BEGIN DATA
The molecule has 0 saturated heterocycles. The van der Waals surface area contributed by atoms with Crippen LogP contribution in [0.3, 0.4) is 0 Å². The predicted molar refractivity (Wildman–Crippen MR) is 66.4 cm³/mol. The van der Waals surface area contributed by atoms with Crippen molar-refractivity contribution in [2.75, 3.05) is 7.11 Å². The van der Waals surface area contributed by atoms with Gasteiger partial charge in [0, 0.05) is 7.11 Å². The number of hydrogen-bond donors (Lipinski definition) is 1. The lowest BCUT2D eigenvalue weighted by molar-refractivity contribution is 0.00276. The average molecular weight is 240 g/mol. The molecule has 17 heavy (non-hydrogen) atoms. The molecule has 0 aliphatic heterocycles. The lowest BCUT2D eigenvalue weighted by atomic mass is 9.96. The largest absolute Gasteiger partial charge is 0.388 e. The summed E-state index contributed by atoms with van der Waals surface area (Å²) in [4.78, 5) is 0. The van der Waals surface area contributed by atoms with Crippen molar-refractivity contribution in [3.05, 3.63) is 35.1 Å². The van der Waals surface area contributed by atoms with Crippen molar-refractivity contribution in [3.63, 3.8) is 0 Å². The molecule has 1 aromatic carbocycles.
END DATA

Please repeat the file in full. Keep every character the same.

The molecule has 0 saturated heterocycles. The van der Waals surface area contributed by atoms with Crippen LogP contribution in [0.3, 0.4) is 0 Å². The predicted molar refractivity (Wildman–Crippen MR) is 66.4 cm³/mol. The van der Waals surface area contributed by atoms with Crippen molar-refractivity contribution in [2.75, 3.05) is 7.11 Å². The van der Waals surface area contributed by atoms with Gasteiger partial charge in [0, 0.05) is 7.11 Å². The number of hydrogen-bond donors (Lipinski definition) is 1. The lowest BCUT2D eigenvalue weighted by molar-refractivity contribution is 0.00276. The average molecular weight is 240 g/mol. The molecule has 17 heavy (non-hydrogen) atoms. The molecule has 0 aliphatic heterocycles. The lowest BCUT2D eigenvalue weighted by atomic mass is 9.96. The largest absolute Gasteiger partial charge is 0.388 e. The summed E-state index contributed by atoms with van der Waals surface area (Å²) in [4.78, 5) is 0. The van der Waals surface area contributed by atoms with Crippen molar-refractivity contribution in [3.05, 3.63) is 35.1 Å². The van der Waals surface area contributed by atoms with Crippen molar-refractivity contribution in [3.63, 3.8) is 0 Å². The molecule has 1 aromatic carbocycles.